"GOING MY WAY?"
The road snapped back,
winding hill country,
North Carolina, Georgia.
I don’t remember no more.
Scruffy low-slung hills,
not green like where I’s from.
It don’t matter, it’s all the same in the end.
A long road, either straight or curving,
people passing by or stopping,
it’s all a smooth ride or a rough time,
variations on one slice'a pie.
I was sixteen or seventeen at the time,
so I didn’t know any better.
When the old Buick stopped
I couldn’t believe my luck.
I was sure enough tired.
It'd been a long day a'searing heat,
and nasty looks.
I threw my pack in behind the driver,
then slid in behind the passenger.
We rode on for a while, no one talkin.
Hills snugged up tight around us.
I remember it as some kinda canyon country,
but it wasn’t desert country we was in.
It was just a bunch of hills squeezed up close,
stranglin and controllin.
They was two long haired guy’s (this being
the early seventy’s).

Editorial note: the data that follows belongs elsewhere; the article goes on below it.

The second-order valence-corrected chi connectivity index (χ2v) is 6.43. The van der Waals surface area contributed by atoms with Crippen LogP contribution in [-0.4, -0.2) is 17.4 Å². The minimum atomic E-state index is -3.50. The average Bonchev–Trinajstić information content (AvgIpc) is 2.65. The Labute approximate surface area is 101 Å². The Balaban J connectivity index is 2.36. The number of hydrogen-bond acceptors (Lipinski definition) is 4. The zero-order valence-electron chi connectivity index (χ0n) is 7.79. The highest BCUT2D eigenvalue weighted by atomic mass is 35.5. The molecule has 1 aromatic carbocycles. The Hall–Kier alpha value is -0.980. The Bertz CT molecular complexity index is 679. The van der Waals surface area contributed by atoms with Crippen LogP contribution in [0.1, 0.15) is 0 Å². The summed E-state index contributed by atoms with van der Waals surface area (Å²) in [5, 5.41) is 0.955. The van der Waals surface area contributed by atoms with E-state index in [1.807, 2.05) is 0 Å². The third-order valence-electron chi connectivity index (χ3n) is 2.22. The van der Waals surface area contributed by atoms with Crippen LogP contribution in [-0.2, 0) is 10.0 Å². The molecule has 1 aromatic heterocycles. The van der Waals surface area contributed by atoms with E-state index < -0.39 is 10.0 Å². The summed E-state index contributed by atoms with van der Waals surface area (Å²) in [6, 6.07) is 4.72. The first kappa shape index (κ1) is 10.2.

They looked cool to me.
The passenger passed me a joint.
Not what I’d expected out here
in "hilly-billy" country.
The driver sported sunglasses and a beard.
Was’nt much to see or describe.
The passenger though, turned round
in the long bench seat.
He slipped a tight jeaned,
cowboy-booted leg up on the seat,
his back against the passenger door.
Now he could eye-ball me straight on.
It was kinda like scene in the movies.
That's what hitch hikin is like,
throw out your thumb and the film begins.
He had a long, gaunt, unshaven face,
with dark eye sockets framin two
maniacally charged eyeballs,
sorta messianic and stabbin.
“Where you from?”, he asked.
“Up north.”, I said
I’d told them where I was heading
when I’d stepped in the car,
so now they knew the whole story.
We rode on for a bit,
not saying much but we eye-balled one another.
His glance bit deeper.
“Where you guy’s from?”, I asked.
I can’t remember the answer they gave,
but it got the ball rolling
and the conversation slid along.
After a while, the partner asks me if
I believe in Jesus?
I answered something irreverent,
but good humoured.
Well, they hadn’t struck me as howlin Christians.
Passenger shoots me a look though,